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Senate Republicans poised to reject House coronavirus relief bill

Senate Republicans say they will not be rushed into accepting a House Democratic bill to provide paid sick leave and a variety of other safety-net aid to people affected by the coronavirus.

“I don’t think we ought to be stampeded into doing something that we wouldn’t otherwise think is a good idea. We need to respond in an appropriate way and in a targeted way, not just throw money at the problem,” said Sen. John CornynJohn CornynCornyn says election outcome 'becoming increasingly clear': report Top GOP senator: Biden should be getting intel briefings GOP senator congratulates Biden, says Trump should accept results MORE (R-Texas).

Cornyn said the House bill appears to be an effort by Democratic leaders to “score political points” by pressuring GOP lawmakers to accept an array of welfare spending that they know would be tough for conservatives to swallow.

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Senate Majority Leader Mitch McConnellAddison (Mitch) Mitchell McConnellMcConnell halts in-person Republican lunches amid COVID-19 surge Biden and reproductive health rights Biden's Cabinet a battleground for future GOP White House hopefuls MORE (R-Ky.) on Tuesday morning panned the House bill as “an ideological wish list that was not tailored closely to the circumstances."

“Instead of focusing on immediate relief to affected individuals, families and businesses, the House Democrats chose to wander into various areas of policy that are barely related if at all to the issue before us,” McConnell said.

The initial opposition from GOP lawmakers to the House bill means there’s a good chance Congress will leave town for the weeklong March recess without passing a second coronavirus relief bill.

Lawmakers passed an $8.3 billion emergency spending bill earlier this month to help contain the virus’s spread.

The second coronavirus preparedness and response bill floated by House Democrats would provide $5 million for emergency paid sick days, $500 million for access to nutritious foods for low-income pregnant women, and $400 million to help local food banks, among other assistance.

It would also provide $250 million for the senior nutrition program to help low-income seniors who are house-bound or living with disabilities.

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The bill provides $1 billion in emergency grants for processing and paying unemployment insurance benefits, with $500 million reserved for states that see a 10 percent spike in unemployment.

Senate Appropriations Committee Chairman Richard ShelbyRichard Craig ShelbySpending deal clears obstacle in shutdown fight Trump, Pelosi barrel toward final border wall showdown On The Money: Push for student loan forgiveness puts Biden in tight spot | Trump is wild card as shutdown fears grow | Mnuchin asks Fed to return 5 billion in unspent COVID emergency funds MORE (R-Ala.) called the House bill full of “Christmas tree ornaments.”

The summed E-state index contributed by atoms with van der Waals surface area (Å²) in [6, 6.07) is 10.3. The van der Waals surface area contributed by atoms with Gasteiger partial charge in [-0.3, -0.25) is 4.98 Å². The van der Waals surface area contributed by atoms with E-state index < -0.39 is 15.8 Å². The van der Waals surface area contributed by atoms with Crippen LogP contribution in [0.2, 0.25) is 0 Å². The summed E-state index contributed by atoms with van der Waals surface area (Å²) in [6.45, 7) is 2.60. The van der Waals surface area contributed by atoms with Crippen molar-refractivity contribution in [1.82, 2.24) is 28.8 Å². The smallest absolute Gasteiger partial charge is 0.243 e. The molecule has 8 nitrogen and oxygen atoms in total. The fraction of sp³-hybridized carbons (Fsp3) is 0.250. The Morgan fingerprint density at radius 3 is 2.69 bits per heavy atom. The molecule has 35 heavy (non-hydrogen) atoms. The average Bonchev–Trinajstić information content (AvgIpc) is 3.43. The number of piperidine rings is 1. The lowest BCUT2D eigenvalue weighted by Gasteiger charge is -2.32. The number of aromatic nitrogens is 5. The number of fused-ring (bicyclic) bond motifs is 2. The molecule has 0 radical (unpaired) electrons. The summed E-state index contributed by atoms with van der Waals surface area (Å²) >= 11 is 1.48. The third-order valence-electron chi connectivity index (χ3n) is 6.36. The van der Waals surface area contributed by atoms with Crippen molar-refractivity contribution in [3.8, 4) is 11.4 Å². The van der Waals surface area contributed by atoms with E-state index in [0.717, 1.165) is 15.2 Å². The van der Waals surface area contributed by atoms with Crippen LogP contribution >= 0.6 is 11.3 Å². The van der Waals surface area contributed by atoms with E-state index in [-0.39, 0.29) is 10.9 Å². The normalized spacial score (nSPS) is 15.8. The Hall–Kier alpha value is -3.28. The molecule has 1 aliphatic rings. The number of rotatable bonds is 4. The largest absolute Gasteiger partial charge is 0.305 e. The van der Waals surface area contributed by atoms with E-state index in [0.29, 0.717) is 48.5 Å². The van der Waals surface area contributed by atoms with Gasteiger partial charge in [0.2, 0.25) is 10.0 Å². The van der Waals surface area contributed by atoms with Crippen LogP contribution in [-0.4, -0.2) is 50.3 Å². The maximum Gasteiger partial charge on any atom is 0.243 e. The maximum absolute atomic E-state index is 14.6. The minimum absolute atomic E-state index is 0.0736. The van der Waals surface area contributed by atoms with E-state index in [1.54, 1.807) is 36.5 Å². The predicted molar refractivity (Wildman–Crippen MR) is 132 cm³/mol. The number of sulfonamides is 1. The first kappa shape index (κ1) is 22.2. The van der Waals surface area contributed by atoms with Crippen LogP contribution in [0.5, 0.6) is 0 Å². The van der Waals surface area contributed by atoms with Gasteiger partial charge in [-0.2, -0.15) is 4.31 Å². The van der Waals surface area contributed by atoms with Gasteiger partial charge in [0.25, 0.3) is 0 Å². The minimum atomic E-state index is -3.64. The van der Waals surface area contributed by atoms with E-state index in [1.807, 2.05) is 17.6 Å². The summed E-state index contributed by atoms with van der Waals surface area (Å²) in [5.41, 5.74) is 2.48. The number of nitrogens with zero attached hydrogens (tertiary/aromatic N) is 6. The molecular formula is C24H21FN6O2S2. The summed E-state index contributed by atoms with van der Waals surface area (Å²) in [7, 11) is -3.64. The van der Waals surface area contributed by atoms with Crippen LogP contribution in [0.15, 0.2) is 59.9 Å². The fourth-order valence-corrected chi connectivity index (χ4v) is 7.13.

“I think that the House is loading it up with stuff that’s probably not going to protect anybody,” he said.

He said, “as it’s written,” the House bill is unacceptable.

Senate Republicans such as Sens. Roger WickerRoger Frederick WickerGOP lawmaker patience runs thin with Trump tactics Republicans start turning the page on Trump era The Hill's Morning Report - Sponsored by Facebook - Trump, Biden blitz battleground states MORE (Miss.) and Mike BraunMichael BraunRepublicans ready to become deficit hawks again under a President Biden Meadows meets with Senate GOP to discuss end-of-year priorities McConnell reelected as Senate GOP leader MORE (Ind.) argued that Congress has already acted by passing the previous bill.

“What did we pass just a little more than a week ago? $8.3 billion. So that’s [not] like we have not done nothing. We’ve done something significant,” Braun said.

Sen. Jerry MoranGerald (Jerry) MoranIt's time for Congress to act: Save jobs and stabilize the aerospace industry Lobbying world This World Suicide Prevention Day, let's recommit to protecting the lives of our veterans MORE (R-Kan.) said, “I’m interested in passing something that actually makes a difference.”

“If we pass the right thing, I’m all in. If that’s not the product, then we need to take the time to get it right,” he added.

Republican senators said they will examine and discuss the House bill more closely during a lunch meeting scheduled for Thursday afternoon.

Jordain Carney contributed.